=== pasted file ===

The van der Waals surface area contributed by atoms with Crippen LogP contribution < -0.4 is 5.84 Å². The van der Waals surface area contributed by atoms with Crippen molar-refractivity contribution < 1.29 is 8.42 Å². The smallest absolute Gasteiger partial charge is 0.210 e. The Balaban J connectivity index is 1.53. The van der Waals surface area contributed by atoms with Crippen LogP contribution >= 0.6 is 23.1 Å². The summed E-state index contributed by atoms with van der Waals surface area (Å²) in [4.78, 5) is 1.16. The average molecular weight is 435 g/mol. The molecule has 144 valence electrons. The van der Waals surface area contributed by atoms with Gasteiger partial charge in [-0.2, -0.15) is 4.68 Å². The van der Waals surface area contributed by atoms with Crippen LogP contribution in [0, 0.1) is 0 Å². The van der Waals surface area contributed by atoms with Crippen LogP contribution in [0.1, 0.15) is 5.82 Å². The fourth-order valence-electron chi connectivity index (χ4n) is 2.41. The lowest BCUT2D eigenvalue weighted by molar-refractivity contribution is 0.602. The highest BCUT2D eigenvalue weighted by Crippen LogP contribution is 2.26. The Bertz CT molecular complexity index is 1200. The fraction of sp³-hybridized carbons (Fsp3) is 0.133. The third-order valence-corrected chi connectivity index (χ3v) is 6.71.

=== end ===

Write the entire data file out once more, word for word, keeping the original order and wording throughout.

The van der Waals surface area contributed by atoms with Crippen LogP contribution < -0.4 is 5.84 Å². The van der Waals surface area contributed by atoms with Crippen molar-refractivity contribution < 1.29 is 8.42 Å². The smallest absolute Gasteiger partial charge is 0.210 e. The Balaban J connectivity index is 1.53. The van der Waals surface area contributed by atoms with Crippen LogP contribution >= 0.6 is 23.1 Å². The summed E-state index contributed by atoms with van der Waals surface area (Å²) in [4.78, 5) is 1.16. The average molecular weight is 435 g/mol. The molecule has 144 valence electrons. The van der Waals surface area contributed by atoms with Gasteiger partial charge in [-0.2, -0.15) is 4.68 Å². The van der Waals surface area contributed by atoms with Crippen LogP contribution in [0, 0.1) is 0 Å². The van der Waals surface area contributed by atoms with Crippen LogP contribution in [0.1, 0.15) is 5.82 Å². The fourth-order valence-electron chi connectivity index (χ4n) is 2.41. The lowest BCUT2D eigenvalue weighted by molar-refractivity contribution is 0.602. The highest BCUT2D eigenvalue weighted by Crippen LogP contribution is 2.26. The Bertz CT molecular complexity index is 1200. The fraction of sp³-hybridized carbons (Fsp3) is 0.133. The third-order valence-corrected chi connectivity index (χ3v) is 6.71.